Wait a minute. we got a news staff whose views on copyright are at least reasonable. Aprils fools day was 3 days ago you know :P
Yeah, copyright needs a massive rework. The author should be the owner at any case and everything else should be a "Work-for-hire" publishing contracts and what not. Add to that that instead of increasing the age we should lower it. For starters, lets make copyright 30 years. If you cannot turn a profit on a thing you made for 30 years your not really getting rich of it, let libraries have it "for culture". Id actually be up for a shorter time, but small steps works better. Oh and copyright dieing with the author is also an interesting concept, however it needs to avoid the problem of "we want to reuse his very popular character, lets stage an accident resulting in his death" type of greedy evil people.

Friv:
Yet another reason for copyright to be set back to 50 years, or Death of the Creator +10 years, whichever comes first.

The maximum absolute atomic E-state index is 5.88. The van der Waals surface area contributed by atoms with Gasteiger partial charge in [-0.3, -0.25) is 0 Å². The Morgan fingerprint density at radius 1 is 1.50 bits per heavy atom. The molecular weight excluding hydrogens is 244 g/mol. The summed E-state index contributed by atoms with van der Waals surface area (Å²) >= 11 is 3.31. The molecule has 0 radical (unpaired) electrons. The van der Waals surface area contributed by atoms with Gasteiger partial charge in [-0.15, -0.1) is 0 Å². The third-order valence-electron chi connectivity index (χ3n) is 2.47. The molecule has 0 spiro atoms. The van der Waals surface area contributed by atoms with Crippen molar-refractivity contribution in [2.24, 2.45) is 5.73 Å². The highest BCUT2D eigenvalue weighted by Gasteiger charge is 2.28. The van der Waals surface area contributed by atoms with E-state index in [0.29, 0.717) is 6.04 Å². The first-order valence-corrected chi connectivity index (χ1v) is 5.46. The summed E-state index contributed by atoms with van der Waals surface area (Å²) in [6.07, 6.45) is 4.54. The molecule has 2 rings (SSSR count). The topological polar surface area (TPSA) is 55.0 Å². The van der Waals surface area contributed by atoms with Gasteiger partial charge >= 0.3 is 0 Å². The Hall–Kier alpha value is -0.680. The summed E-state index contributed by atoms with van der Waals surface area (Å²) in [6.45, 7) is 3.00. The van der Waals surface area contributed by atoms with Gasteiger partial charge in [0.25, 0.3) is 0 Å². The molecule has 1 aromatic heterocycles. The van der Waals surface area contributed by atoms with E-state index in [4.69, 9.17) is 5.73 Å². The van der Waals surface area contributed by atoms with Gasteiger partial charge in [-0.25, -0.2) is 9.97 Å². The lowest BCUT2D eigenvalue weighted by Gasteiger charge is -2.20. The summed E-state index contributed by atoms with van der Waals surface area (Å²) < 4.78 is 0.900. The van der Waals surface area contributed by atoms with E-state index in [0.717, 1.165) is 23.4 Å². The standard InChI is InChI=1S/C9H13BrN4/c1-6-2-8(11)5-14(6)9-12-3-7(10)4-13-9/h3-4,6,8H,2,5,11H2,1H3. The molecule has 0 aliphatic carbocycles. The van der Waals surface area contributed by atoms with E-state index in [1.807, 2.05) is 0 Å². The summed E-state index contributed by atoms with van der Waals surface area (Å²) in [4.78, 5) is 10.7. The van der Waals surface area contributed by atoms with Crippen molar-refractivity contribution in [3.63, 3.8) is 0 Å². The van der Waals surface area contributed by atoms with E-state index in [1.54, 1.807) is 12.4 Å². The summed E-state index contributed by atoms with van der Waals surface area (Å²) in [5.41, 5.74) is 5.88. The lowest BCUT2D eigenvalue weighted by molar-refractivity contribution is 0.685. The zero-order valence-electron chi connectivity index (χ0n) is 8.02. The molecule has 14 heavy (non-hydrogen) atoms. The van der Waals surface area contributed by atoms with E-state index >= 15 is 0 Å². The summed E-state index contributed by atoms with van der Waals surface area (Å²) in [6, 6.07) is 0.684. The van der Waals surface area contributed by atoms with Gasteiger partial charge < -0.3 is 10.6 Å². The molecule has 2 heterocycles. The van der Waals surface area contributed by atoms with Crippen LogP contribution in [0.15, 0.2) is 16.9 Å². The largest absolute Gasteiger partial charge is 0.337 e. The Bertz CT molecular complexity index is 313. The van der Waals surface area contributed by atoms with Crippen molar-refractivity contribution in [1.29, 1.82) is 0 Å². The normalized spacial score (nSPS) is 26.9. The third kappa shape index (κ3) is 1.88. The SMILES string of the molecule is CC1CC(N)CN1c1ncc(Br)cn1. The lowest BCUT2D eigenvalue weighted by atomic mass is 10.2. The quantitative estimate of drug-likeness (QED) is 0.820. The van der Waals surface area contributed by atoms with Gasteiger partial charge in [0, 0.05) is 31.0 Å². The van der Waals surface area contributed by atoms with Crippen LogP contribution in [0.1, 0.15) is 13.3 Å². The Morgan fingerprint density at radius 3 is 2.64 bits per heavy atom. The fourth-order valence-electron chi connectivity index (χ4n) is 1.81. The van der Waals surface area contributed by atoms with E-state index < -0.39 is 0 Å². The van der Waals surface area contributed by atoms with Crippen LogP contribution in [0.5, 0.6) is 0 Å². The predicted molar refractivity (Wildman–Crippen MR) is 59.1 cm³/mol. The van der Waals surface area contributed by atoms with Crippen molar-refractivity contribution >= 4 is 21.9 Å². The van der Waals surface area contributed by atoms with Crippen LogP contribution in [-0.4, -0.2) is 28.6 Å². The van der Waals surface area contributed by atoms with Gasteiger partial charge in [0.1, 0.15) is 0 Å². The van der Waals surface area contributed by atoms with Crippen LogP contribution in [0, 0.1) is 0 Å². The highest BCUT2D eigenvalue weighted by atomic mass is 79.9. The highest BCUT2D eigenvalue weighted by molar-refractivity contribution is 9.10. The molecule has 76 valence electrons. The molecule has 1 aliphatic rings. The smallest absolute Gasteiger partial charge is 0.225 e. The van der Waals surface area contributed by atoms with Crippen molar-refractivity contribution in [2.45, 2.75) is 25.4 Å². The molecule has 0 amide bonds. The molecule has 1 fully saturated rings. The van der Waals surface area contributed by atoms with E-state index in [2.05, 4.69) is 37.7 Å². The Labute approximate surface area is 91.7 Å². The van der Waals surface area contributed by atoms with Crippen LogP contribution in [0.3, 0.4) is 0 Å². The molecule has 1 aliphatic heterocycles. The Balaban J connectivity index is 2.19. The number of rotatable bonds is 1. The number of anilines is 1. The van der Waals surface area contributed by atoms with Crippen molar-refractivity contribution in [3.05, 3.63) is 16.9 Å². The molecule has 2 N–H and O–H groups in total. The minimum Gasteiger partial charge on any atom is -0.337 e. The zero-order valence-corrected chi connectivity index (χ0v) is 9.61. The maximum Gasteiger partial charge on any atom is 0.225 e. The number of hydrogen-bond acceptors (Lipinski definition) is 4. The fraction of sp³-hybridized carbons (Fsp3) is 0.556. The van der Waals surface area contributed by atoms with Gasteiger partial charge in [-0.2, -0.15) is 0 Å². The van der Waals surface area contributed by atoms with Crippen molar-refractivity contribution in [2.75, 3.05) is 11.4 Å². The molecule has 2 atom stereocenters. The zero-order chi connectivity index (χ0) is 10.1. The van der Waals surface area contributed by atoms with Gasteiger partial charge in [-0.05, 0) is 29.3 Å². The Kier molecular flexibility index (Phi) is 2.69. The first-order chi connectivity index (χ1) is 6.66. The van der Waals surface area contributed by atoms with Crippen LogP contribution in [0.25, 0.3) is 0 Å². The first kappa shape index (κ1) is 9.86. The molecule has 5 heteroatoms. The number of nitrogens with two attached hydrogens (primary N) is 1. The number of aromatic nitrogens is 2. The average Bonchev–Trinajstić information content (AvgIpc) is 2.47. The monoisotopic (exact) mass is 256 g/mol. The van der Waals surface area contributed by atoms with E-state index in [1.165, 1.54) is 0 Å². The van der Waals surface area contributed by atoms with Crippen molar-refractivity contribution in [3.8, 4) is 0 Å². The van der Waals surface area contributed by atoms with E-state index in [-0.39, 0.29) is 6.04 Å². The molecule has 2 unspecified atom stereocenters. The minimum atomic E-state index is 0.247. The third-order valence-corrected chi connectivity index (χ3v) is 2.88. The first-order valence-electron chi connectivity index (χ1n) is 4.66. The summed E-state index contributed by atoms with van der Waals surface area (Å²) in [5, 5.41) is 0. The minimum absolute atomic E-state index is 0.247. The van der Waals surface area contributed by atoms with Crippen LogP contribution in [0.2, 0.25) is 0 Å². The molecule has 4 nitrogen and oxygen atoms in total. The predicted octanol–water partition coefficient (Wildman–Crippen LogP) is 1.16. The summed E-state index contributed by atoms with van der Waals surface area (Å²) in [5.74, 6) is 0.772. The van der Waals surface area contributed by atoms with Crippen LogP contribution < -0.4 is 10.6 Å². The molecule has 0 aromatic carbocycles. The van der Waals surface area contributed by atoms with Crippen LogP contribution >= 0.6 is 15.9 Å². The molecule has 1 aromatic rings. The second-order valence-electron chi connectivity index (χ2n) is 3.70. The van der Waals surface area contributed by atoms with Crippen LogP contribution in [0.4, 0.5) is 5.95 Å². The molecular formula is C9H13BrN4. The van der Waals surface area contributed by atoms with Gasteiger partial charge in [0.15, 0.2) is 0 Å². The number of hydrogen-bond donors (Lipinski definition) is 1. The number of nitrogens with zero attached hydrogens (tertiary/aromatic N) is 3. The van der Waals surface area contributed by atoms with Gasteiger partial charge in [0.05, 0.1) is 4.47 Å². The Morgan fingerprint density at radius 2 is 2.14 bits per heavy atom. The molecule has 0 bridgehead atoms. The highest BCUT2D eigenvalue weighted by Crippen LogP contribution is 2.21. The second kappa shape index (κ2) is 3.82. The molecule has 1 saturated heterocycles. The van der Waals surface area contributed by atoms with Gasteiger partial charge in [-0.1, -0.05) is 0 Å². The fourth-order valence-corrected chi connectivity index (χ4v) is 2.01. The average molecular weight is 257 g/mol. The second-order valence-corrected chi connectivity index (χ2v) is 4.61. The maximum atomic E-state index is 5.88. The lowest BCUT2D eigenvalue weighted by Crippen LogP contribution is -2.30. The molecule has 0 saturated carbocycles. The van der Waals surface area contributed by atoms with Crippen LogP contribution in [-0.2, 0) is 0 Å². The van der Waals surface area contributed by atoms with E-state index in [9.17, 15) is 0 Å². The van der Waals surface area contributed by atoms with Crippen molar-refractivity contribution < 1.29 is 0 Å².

50 is too long. When copyright was first drafted, it was 26 years, and it worked fine, untill they lobbied for 50 years.

Gezzer:
If the people currently holding rights, that isn't their own creation, had their way there would be no such thing as "public domain".

there, sort of, isnt anyway. currently its 95 years or death+90 years (not sure who gets to decide which one to take because yay unclear laws). This means that pretty much everything that can be "owned" by companies are. they even allowed to re-register trademarks previuosly in public domain when they extended time. the only thing in public domain is over decade old books, few movies that are actually older than that period and abandonware that is more than 50 years old. well yeah, there probably are some radio broadcasts too, never cared much for those personally.